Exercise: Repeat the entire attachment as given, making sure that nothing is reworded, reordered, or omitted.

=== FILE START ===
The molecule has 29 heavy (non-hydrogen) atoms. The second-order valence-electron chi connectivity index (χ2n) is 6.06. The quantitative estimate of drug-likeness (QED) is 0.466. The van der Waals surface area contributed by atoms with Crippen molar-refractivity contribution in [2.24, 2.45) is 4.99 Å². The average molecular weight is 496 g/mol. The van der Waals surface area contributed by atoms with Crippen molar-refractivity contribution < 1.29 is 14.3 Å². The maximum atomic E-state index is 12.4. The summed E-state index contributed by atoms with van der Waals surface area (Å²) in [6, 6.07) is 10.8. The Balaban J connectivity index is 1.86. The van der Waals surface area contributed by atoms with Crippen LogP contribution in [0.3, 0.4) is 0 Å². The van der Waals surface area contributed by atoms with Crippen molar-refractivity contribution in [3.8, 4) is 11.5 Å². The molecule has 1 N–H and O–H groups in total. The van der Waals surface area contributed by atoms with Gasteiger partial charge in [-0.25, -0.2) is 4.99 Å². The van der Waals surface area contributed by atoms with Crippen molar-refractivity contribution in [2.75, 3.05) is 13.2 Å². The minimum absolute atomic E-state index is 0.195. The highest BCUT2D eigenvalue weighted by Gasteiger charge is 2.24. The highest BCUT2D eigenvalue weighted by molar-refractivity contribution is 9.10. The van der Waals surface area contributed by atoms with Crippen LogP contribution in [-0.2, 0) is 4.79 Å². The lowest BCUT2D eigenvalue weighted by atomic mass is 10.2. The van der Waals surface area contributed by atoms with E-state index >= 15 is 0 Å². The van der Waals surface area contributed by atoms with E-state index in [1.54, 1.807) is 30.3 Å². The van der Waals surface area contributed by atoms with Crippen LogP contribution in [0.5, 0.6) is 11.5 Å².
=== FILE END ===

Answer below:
The molecule has 29 heavy (non-hydrogen) atoms. The second-order valence-electron chi connectivity index (χ2n) is 6.06. The quantitative estimate of drug-likeness (QED) is 0.466. The van der Waals surface area contributed by atoms with Crippen molar-refractivity contribution in [2.24, 2.45) is 4.99 Å². The average molecular weight is 496 g/mol. The van der Waals surface area contributed by atoms with Crippen molar-refractivity contribution < 1.29 is 14.3 Å². The maximum atomic E-state index is 12.4. The summed E-state index contributed by atoms with van der Waals surface area (Å²) in [6, 6.07) is 10.8. The Balaban J connectivity index is 1.86. The van der Waals surface area contributed by atoms with Crippen LogP contribution in [0.3, 0.4) is 0 Å². The van der Waals surface area contributed by atoms with Crippen molar-refractivity contribution in [3.8, 4) is 11.5 Å². The molecule has 1 N–H and O–H groups in total. The van der Waals surface area contributed by atoms with Gasteiger partial charge in [-0.25, -0.2) is 4.99 Å². The van der Waals surface area contributed by atoms with Crippen molar-refractivity contribution in [2.75, 3.05) is 13.2 Å². The minimum absolute atomic E-state index is 0.195. The highest BCUT2D eigenvalue weighted by Gasteiger charge is 2.24. The highest BCUT2D eigenvalue weighted by molar-refractivity contribution is 9.10. The van der Waals surface area contributed by atoms with Crippen LogP contribution in [-0.2, 0) is 4.79 Å². The lowest BCUT2D eigenvalue weighted by atomic mass is 10.2. The van der Waals surface area contributed by atoms with E-state index >= 15 is 0 Å². The van der Waals surface area contributed by atoms with E-state index in [1.54, 1.807) is 30.3 Å². The van der Waals surface area contributed by atoms with Crippen LogP contribution in [0.5, 0.6) is 11.5 Å².